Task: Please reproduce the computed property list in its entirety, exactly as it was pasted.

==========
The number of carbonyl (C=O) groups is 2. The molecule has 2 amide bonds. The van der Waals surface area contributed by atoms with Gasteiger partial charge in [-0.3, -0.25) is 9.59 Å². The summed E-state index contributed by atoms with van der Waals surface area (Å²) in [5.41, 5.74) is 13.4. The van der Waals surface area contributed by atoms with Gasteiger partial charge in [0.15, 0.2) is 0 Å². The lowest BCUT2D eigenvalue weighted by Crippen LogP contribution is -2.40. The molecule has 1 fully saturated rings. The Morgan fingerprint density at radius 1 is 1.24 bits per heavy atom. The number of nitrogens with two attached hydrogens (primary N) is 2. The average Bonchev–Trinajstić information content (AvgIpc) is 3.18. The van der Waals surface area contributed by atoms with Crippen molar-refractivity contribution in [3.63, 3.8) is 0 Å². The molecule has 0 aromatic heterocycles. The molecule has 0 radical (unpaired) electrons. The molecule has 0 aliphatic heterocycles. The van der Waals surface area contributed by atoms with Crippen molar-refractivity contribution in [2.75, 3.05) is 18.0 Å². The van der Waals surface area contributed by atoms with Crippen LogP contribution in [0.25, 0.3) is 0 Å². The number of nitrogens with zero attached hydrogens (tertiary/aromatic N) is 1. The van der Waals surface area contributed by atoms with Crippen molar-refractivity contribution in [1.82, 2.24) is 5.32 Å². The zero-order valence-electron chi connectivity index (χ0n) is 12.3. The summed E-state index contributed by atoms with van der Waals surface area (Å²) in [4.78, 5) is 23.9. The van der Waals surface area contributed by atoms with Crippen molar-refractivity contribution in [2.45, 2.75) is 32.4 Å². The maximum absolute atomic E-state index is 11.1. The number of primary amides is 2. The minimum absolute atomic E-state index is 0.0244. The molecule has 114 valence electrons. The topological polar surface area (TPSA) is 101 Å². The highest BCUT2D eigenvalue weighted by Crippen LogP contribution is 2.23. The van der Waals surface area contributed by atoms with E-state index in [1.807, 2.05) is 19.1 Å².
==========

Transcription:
The number of carbonyl (C=O) groups is 2. The molecule has 2 amide bonds. The van der Waals surface area contributed by atoms with Gasteiger partial charge in [-0.3, -0.25) is 9.59 Å². The summed E-state index contributed by atoms with van der Waals surface area (Å²) in [5.41, 5.74) is 13.4. The van der Waals surface area contributed by atoms with Gasteiger partial charge in [0.15, 0.2) is 0 Å². The lowest BCUT2D eigenvalue weighted by Crippen LogP contribution is -2.40. The molecule has 1 fully saturated rings. The Morgan fingerprint density at radius 1 is 1.24 bits per heavy atom. The number of nitrogens with two attached hydrogens (primary N) is 2. The average Bonchev–Trinajstić information content (AvgIpc) is 3.18. The van der Waals surface area contributed by atoms with Crippen molar-refractivity contribution in [3.63, 3.8) is 0 Å². The molecule has 0 aromatic heterocycles. The molecule has 0 radical (unpaired) electrons. The molecule has 0 aliphatic heterocycles. The van der Waals surface area contributed by atoms with Crippen molar-refractivity contribution in [2.75, 3.05) is 18.0 Å². The van der Waals surface area contributed by atoms with Crippen LogP contribution in [0.25, 0.3) is 0 Å². The number of nitrogens with zero attached hydrogens (tertiary/aromatic N) is 1. The van der Waals surface area contributed by atoms with Crippen molar-refractivity contribution in [1.82, 2.24) is 5.32 Å². The zero-order valence-electron chi connectivity index (χ0n) is 12.3. The summed E-state index contributed by atoms with van der Waals surface area (Å²) in [4.78, 5) is 23.9. The van der Waals surface area contributed by atoms with Crippen molar-refractivity contribution in [2.45, 2.75) is 32.4 Å². The maximum absolute atomic E-state index is 11.1. The number of primary amides is 2. The minimum absolute atomic E-state index is 0.0244. The molecule has 114 valence electrons. The topological polar surface area (TPSA) is 101 Å². The highest BCUT2D eigenvalue weighted by Crippen LogP contribution is 2.23. The van der Waals surface area contributed by atoms with E-state index in [1.807, 2.05) is 19.1 Å².